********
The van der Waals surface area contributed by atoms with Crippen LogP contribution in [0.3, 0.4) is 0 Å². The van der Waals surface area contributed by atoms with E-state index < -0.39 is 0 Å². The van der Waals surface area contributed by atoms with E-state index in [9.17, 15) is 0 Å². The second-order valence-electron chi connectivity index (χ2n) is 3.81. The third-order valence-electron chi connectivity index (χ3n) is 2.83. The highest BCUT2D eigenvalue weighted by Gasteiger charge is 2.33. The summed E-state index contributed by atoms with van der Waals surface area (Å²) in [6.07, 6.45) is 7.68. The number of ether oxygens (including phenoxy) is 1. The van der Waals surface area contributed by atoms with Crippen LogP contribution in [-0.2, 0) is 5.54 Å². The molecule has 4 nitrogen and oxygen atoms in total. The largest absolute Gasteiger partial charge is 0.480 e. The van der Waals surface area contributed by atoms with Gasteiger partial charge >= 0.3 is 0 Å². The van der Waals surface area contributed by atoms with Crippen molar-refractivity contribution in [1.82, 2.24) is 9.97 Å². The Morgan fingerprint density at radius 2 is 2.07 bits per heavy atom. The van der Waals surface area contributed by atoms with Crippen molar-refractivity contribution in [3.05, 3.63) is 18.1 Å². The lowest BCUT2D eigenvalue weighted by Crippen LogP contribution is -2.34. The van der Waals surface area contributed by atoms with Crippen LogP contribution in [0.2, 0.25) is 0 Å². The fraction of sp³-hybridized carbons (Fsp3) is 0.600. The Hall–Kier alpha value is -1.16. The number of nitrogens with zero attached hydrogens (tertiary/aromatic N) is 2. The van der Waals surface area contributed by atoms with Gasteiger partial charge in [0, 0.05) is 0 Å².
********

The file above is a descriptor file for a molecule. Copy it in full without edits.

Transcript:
The van der Waals surface area contributed by atoms with Crippen LogP contribution in [0.3, 0.4) is 0 Å². The van der Waals surface area contributed by atoms with E-state index < -0.39 is 0 Å². The van der Waals surface area contributed by atoms with E-state index in [9.17, 15) is 0 Å². The second-order valence-electron chi connectivity index (χ2n) is 3.81. The third-order valence-electron chi connectivity index (χ3n) is 2.83. The highest BCUT2D eigenvalue weighted by Gasteiger charge is 2.33. The summed E-state index contributed by atoms with van der Waals surface area (Å²) in [6.07, 6.45) is 7.68. The number of ether oxygens (including phenoxy) is 1. The van der Waals surface area contributed by atoms with Crippen LogP contribution in [-0.2, 0) is 5.54 Å². The molecule has 4 nitrogen and oxygen atoms in total. The largest absolute Gasteiger partial charge is 0.480 e. The van der Waals surface area contributed by atoms with Gasteiger partial charge >= 0.3 is 0 Å². The van der Waals surface area contributed by atoms with Crippen molar-refractivity contribution in [1.82, 2.24) is 9.97 Å². The Morgan fingerprint density at radius 2 is 2.07 bits per heavy atom. The van der Waals surface area contributed by atoms with Crippen molar-refractivity contribution in [3.05, 3.63) is 18.1 Å². The lowest BCUT2D eigenvalue weighted by Crippen LogP contribution is -2.34. The van der Waals surface area contributed by atoms with Crippen LogP contribution in [0.2, 0.25) is 0 Å². The fraction of sp³-hybridized carbons (Fsp3) is 0.600. The Hall–Kier alpha value is -1.16. The number of nitrogens with zero attached hydrogens (tertiary/aromatic N) is 2. The van der Waals surface area contributed by atoms with Gasteiger partial charge in [0, 0.05) is 0 Å².